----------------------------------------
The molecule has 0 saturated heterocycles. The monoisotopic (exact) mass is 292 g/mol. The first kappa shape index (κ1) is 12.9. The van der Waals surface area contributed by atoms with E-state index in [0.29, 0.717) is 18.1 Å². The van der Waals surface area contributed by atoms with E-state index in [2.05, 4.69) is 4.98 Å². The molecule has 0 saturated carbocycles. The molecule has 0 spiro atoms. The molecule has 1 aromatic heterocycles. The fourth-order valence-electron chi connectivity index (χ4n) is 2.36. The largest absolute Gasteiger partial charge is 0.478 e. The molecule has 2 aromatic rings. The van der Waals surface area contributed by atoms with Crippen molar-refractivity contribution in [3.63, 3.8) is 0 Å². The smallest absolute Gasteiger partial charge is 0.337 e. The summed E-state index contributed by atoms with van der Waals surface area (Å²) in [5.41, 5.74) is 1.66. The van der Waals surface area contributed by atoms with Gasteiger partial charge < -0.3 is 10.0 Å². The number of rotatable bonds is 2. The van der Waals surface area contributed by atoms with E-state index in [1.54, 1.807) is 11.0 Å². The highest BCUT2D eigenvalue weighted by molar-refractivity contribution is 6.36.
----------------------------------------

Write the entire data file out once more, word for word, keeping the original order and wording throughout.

The molecule has 0 saturated heterocycles. The monoisotopic (exact) mass is 292 g/mol. The first kappa shape index (κ1) is 12.9. The van der Waals surface area contributed by atoms with E-state index in [0.29, 0.717) is 18.1 Å². The van der Waals surface area contributed by atoms with E-state index in [2.05, 4.69) is 4.98 Å². The molecule has 0 saturated carbocycles. The molecule has 0 spiro atoms. The molecule has 1 aromatic heterocycles. The fourth-order valence-electron chi connectivity index (χ4n) is 2.36. The largest absolute Gasteiger partial charge is 0.478 e. The molecule has 2 aromatic rings. The van der Waals surface area contributed by atoms with Crippen molar-refractivity contribution in [3.63, 3.8) is 0 Å². The smallest absolute Gasteiger partial charge is 0.337 e. The summed E-state index contributed by atoms with van der Waals surface area (Å²) in [5.41, 5.74) is 1.66. The van der Waals surface area contributed by atoms with Gasteiger partial charge < -0.3 is 10.0 Å². The number of rotatable bonds is 2. The van der Waals surface area contributed by atoms with E-state index in [1.54, 1.807) is 11.0 Å². The highest BCUT2D eigenvalue weighted by molar-refractivity contribution is 6.36.